Another area of research at MASA was in the world of financial trading. I was involved in a long project on straight-forward stock market prediction (and no, it wasn’t successful and don’t get me started).

Later, separate from MASA, I was involved in a short piece of work looking at baskets of tradable financial instruments for statistical arbitrage which was fun.

Is AI alive and well? Yes, of course it is. It isn’t necessarily GOFAI and robots don’t clean our houses but there’s a heck of a lot that AI offers us.

One of the big reasons that I like AI is that it can be used to relieve humans of a lot of the tedium of analysing large amounts of data:

  • Spam classifiers will have to get more-AI-ish to deal with the visual and language elements that spammers keep bringing to the party
  • Logistics optimisation will get more complex as we have more constraints, more things to do and less time for planning
  • Circuit designs continue to follow Moore’s law and get more complex at a frightening rate.
  • As physics analysis machines become more complex the wealth of data becomes un-navigable unless you have the appropriate analysis tools.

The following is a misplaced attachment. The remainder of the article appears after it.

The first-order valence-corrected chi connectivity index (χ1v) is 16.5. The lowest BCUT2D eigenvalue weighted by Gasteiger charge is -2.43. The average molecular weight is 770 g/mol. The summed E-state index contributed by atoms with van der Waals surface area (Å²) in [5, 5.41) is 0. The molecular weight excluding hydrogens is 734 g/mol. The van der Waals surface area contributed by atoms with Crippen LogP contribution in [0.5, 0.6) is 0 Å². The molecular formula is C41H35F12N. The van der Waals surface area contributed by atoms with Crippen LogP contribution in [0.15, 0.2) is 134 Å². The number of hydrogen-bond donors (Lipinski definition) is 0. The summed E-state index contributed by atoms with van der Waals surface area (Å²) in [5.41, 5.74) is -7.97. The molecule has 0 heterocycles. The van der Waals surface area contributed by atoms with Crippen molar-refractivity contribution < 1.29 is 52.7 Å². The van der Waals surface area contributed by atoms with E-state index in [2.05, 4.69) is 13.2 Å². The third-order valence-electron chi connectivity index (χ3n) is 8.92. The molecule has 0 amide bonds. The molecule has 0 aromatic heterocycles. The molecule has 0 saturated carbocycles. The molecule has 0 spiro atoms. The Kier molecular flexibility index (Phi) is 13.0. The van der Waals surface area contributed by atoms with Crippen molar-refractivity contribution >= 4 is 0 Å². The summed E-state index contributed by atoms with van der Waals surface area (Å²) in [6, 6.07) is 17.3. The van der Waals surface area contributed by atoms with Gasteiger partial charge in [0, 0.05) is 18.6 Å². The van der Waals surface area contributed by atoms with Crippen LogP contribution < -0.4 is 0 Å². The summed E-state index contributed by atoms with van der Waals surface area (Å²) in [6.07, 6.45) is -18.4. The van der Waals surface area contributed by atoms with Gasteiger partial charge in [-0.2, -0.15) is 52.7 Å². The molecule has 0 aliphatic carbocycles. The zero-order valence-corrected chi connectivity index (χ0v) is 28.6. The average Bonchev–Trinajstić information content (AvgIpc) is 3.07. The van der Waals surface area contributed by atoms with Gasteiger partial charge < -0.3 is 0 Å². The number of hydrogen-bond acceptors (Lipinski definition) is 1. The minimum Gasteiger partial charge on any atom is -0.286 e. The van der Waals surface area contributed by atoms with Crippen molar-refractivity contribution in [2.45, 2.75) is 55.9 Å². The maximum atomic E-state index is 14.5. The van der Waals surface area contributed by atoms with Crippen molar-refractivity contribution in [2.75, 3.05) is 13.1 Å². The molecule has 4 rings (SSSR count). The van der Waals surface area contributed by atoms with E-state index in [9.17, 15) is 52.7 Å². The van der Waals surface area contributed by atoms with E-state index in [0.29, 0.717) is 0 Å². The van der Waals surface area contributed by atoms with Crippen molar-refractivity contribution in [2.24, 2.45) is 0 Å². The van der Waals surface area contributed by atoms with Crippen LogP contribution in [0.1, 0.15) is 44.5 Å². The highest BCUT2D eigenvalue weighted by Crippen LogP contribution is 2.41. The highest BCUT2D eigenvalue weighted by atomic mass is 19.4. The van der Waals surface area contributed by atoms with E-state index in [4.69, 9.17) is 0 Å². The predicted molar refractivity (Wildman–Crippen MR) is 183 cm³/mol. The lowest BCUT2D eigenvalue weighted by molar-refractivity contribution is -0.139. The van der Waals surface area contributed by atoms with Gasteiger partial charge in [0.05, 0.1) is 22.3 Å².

What to get involved? If you don’t have a background in the area then find a subject that interests you, do some reading and choose a flexible dynamic language so that you can iterate quickly (I favour Python for all my AI work with number crunching in C++).

[I shall quickly plug our ShowMeDo's Python tutorial videos, there is nothing directly for A.I. in the list but there are videos for programming, physics, graphics and useful utilities that are associated with the domain.]

Search Amazon for terms like ‘artificial intelligence’, ‘evolutionary algorithms’ and ‘natural language processing’. I like ‘New ideas in Optimisation‘ by Corne, Dorigo and Glover (click the link and click the author’s names to see the AI books they published themselves).

You’ll find plenty of resources on the web and feel free to leave a comment if you’d like a bit of guidance on how to get started.

7 Comments | Tags: Academic Stuff, ArtificialIntelligence, Entrepreneur, Life, Programming

18 May 2005 - 19:30Selling Time to Spammers

I like it – cost spammers some money if you don’t like what they’re selling. The model is nice, can be applied to any sort of contact – you attach a ‘bounty’ to your mail, and if the recipient feels you’re wasting their time then they can claim the bounty, else they leave it. If you don’t trust your audience, you’d give a small bounty if they might claim it, but then as a recipient I see that you think I might take your bounty so I might choose to ignore your mail. You’d have to get it right to make money…spam squashed.

No Comments | Tags: Academic Stuff